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  • Writer's pictureKamille D. Whittaker

Excerpts on Language

Grace, Apparent

"Anytime people of different languages are trying to communicate, they'll create a Lingua Franca, or Pigeon language. Now, when a generation comes that speaks that language as its first language, then it's a Creole. So there's a blending -- in the case of Atlantic Creoles -- a blending of the grammatical structure of a West African language system with the lexicon of a European language system and it is the grammar that is the most important part. The grammar is what determines a person's cognition; their mental makeup. This is why when you blend the grammar with the lexicon, you'll have this combined language, of sorts, but you'll still have an African worldview."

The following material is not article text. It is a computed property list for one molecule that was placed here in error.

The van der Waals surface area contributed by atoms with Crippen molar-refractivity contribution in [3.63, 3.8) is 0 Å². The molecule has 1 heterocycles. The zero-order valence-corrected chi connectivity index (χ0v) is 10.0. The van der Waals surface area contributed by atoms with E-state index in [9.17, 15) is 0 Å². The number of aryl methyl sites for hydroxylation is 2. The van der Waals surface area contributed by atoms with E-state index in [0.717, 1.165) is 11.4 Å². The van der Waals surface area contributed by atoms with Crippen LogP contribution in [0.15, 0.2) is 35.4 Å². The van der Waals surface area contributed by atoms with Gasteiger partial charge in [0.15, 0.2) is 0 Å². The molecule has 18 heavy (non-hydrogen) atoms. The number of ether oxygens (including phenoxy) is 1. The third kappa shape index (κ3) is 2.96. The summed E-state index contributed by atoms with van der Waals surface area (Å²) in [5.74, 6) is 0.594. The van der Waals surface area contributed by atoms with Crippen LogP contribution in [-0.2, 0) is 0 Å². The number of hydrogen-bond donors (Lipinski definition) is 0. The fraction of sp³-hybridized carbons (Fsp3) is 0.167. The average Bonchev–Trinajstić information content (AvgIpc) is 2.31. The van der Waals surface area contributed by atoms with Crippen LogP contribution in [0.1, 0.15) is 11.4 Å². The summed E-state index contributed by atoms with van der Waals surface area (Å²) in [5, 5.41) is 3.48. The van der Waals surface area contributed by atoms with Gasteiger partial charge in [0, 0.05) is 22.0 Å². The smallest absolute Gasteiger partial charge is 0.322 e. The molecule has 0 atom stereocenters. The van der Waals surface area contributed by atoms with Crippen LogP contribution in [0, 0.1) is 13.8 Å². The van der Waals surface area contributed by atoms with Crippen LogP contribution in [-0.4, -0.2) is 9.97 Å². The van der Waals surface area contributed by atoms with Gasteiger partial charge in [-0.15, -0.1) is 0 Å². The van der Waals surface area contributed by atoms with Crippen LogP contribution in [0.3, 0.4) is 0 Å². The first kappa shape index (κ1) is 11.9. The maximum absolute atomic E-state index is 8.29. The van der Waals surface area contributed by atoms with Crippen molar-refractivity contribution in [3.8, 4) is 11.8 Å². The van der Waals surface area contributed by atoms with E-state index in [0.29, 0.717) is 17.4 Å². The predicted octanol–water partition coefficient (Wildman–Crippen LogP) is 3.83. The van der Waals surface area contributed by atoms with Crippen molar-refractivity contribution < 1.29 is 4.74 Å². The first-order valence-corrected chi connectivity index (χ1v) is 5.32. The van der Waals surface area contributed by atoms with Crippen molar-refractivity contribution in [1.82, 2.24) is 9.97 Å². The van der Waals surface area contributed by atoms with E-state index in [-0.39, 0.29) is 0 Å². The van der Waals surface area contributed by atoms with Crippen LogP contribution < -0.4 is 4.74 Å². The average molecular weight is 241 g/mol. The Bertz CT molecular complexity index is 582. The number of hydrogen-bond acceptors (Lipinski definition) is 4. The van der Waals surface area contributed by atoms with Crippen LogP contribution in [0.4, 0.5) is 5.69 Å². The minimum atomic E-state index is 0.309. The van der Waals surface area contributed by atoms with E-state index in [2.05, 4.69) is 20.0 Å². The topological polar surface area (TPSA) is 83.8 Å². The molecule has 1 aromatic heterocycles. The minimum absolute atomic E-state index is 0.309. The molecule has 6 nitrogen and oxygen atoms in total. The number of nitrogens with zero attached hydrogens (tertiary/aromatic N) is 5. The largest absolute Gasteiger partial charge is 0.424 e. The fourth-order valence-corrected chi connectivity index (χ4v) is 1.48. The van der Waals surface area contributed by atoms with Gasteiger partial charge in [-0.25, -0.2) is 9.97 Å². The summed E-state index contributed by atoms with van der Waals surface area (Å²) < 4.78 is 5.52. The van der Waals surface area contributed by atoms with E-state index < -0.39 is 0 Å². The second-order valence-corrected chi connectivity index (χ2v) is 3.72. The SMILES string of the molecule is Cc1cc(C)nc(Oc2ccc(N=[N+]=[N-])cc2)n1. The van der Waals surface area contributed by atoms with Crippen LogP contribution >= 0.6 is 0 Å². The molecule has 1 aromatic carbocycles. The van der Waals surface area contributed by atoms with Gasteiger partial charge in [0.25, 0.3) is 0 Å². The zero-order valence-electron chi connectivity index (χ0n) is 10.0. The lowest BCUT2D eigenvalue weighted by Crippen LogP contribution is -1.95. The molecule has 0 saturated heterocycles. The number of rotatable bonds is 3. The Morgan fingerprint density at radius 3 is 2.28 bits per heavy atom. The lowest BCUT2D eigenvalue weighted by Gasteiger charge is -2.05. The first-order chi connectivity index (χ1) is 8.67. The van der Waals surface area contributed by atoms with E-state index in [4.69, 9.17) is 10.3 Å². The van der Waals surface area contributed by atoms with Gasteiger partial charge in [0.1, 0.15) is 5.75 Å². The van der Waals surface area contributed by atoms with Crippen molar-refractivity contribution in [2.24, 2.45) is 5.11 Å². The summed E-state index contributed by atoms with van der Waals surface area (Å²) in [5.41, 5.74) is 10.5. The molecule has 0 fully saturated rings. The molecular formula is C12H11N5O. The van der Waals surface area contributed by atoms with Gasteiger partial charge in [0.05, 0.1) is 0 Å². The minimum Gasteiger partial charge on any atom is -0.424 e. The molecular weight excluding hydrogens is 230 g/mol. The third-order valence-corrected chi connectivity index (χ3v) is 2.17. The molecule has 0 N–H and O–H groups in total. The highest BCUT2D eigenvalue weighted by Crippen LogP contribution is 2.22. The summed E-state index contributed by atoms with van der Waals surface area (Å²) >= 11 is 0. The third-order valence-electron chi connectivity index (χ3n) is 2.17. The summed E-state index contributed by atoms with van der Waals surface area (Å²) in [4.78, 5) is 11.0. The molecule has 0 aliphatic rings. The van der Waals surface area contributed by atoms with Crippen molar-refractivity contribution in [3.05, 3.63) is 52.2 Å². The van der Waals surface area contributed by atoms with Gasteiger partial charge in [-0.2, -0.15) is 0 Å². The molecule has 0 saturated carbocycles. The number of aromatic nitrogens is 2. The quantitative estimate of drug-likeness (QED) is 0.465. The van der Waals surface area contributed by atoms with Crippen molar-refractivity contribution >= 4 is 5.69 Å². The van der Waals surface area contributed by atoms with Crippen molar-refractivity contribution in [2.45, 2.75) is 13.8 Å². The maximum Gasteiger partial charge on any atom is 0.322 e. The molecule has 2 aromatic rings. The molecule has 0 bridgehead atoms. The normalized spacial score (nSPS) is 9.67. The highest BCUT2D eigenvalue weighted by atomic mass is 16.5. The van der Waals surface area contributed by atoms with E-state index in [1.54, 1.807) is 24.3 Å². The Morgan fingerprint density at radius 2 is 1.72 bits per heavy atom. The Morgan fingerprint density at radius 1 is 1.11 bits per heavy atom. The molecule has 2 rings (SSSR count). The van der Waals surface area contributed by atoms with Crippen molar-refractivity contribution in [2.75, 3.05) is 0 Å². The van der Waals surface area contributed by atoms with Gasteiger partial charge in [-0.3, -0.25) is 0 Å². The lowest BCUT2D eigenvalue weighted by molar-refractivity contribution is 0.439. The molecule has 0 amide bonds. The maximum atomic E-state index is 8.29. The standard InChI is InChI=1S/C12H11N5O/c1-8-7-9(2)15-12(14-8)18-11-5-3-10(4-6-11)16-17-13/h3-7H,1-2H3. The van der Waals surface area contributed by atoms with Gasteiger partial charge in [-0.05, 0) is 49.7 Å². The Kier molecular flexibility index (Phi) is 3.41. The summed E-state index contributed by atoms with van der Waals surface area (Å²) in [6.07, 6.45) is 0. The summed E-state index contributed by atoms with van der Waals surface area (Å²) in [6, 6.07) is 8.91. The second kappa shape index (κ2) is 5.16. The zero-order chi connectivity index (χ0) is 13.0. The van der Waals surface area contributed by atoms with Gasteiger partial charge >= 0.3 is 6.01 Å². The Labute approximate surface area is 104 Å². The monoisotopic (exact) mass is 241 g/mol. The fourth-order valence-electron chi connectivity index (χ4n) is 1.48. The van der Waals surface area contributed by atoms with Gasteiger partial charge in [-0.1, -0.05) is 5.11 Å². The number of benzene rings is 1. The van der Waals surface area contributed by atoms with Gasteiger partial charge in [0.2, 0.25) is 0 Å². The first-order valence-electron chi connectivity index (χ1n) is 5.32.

"... West African languages have no verb "to be" ... because in that worldview there's no need to state … 'I am, you are, he/she it is' -- it's a given. Your presence is a given, your being is a given. It doesn't have to be stated, because it's already apparent ... because you're right there looking at me."

-- Deborah G. Plant Editor of "Barracoon" by Zora Neale Hurston

Just outside of Mobile, Alabama, sits the small community of Africatown, a town established by the last known slaves brought to America, illegally, in 1860. Decades after that last slave ship, The Clotilde, burned in the waters outside Mobile, Africatown residents are pushing back against the forces of industrial destruction and national amnesia. Local struggles over environmental justice, land ownership, and development could determine whether Africatown becomes an historical destination.


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